Last night, when it was announced the Cleveland Cavaliers were taking Alabama point guard Collin Sexton with the eighth overall pick, I was happy. Sure, the selection wasn’t a home run. At the same time, the Cavs weren’t going to find such a thing that low in the lottery.
So, having made peace with the selection, I hopped onto Twitter to see how Cleveland fans reacted to the pick. Below is a recap of this experience.
To summarize the reaction, the Cavs blew it, drafted an awful player and LeBron James‘ exit is now more inevitable than ever.
I was surprised to see so many vehemently negative takes on the pick, but was even more shocked people were panning it because of how little it does in persuading James to stay in Cleveland.
To this, I have one simple question – just who exactly should the team have taken instead? Who was this mysterious sure-thing at No.8 who would’ve instantly convinced James to stick around?
The fact is there isn’t a single player the Cavs could’ve selected who would be seen by James as more than enough reason to stay in Cleveland.
There’s a reason everyone was so underwhelmed when it was determined the Cavs would be picking eighth overall. It was the final nail in the coffin of the failed Kyrie Irving trade, a dash to the hopes that the Brooklyn Nets’ pick acquired in said deal would somehow land at the top of the draft.
It also guaranteed that, while Cleveland would have a handful of very good players to choose from, the team had no shot at getting a franchise-altering prospect.
Knowing this, I was still stunned to see how many people felt as though the Cavs could’ve done infinitely better than Sexton, that there was a player they could’ve taken instead who James would’ve been enamored with. Sure, nobody seemed able to identify said player, but Cleveland passed on him, and that was a mistake.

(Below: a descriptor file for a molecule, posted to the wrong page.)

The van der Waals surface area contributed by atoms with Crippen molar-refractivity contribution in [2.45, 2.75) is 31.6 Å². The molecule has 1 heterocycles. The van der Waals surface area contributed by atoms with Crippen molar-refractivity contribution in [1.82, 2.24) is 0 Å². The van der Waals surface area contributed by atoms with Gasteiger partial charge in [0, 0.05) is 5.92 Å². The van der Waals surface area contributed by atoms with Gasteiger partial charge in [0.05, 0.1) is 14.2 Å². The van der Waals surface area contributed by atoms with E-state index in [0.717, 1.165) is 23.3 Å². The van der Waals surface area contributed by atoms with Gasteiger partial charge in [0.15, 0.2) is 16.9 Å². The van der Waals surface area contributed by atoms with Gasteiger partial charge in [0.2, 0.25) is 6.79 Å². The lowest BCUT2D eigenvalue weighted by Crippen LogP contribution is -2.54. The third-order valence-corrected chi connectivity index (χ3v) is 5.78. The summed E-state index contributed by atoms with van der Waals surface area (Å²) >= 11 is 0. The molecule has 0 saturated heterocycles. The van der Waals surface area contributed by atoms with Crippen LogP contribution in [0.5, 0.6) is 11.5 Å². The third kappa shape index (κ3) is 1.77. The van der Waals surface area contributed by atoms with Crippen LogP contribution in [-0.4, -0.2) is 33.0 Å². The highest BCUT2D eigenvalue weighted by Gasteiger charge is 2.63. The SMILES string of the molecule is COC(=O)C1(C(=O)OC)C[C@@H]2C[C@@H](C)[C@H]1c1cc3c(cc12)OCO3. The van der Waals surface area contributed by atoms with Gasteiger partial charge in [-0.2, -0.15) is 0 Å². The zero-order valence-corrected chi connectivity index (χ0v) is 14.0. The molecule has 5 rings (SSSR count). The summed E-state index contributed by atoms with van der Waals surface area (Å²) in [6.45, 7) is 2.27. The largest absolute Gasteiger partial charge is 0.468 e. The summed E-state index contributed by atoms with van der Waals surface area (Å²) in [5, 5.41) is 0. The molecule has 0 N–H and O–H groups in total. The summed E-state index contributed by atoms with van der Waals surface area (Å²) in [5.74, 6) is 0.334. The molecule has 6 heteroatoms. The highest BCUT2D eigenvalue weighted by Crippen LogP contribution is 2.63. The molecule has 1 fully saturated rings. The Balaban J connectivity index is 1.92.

The Cavs could’ve selected Michael Porter Jr., who was at one time seen as the best available prospect. However, back surgery derailed his lone season at Missouri. Though he was available at No.8, taking a leap on a player who underwent a serious back procedure was incredibly risky.
Shai Gilgeous-Alexander from Kentucky was another popular name within the Cavs fan-base, but he also came with risks. Mainly due to the fact he reportedly refused to work out for Cleveland, and was wholeheartedly opposed to playing there.
There were certainly additional intriguing names available for the Cavs, such as Villanova forward Mikal Bridges. At the same time, there were no instant superstars to be had.
Which leaves me to ask, once again, what Cleveland should’ve done instead of taking Sexton?
Sure, you could argue the team should’ve instead used Sexton in a trade offer within minutes of drafting him, targeting a veteran James might feel more comfortable playing alongside. That said, the returns wouldn’t have been monumental.
Sexton, while talented, wasn’t going to net an All-Star-level player in any deal. There was no trade out there which both involved the newly acquired rookie while also making the Cavs good enough to topple the Golden State Warriors. Those assuming Cleveland could’ve swung a deal for someone like Kawhi Leonard should probably step away from the booze for a while.
To summarize, Cleveland took one of the best available players in a situation where there were zero top-tier prospects to be had, and is keeping said player as opposed to trading him for, at best, even returns.
Tell me again what the Cavs did wrong here.
To be clear, I understand some of the concerns with Sexton. His long-range game is suspect, and he’s prone to tunnel vision when running the offense. At 19 years of age, it’s fair to question if Sexton is someone James will want to share the court with in crunch-time situations.
Where you lose me, though, is with this belief that Cleveland drafting Sexton in some way greased the wheels for James’ departure. That he saw this selection and immediately began packing his bags for Los Angeles.
I’m not saying James isn’t leaving. I’m not saying he’s staying. What I am saying is, with the eighth overall pick, there was no one the Cavs could’ve taken who would’ve genuinely affected James’ decision in one way or another.
Casey Drottar is an independent sports writer. Subscribe to his podcast, or follow him on Twitter and Facebook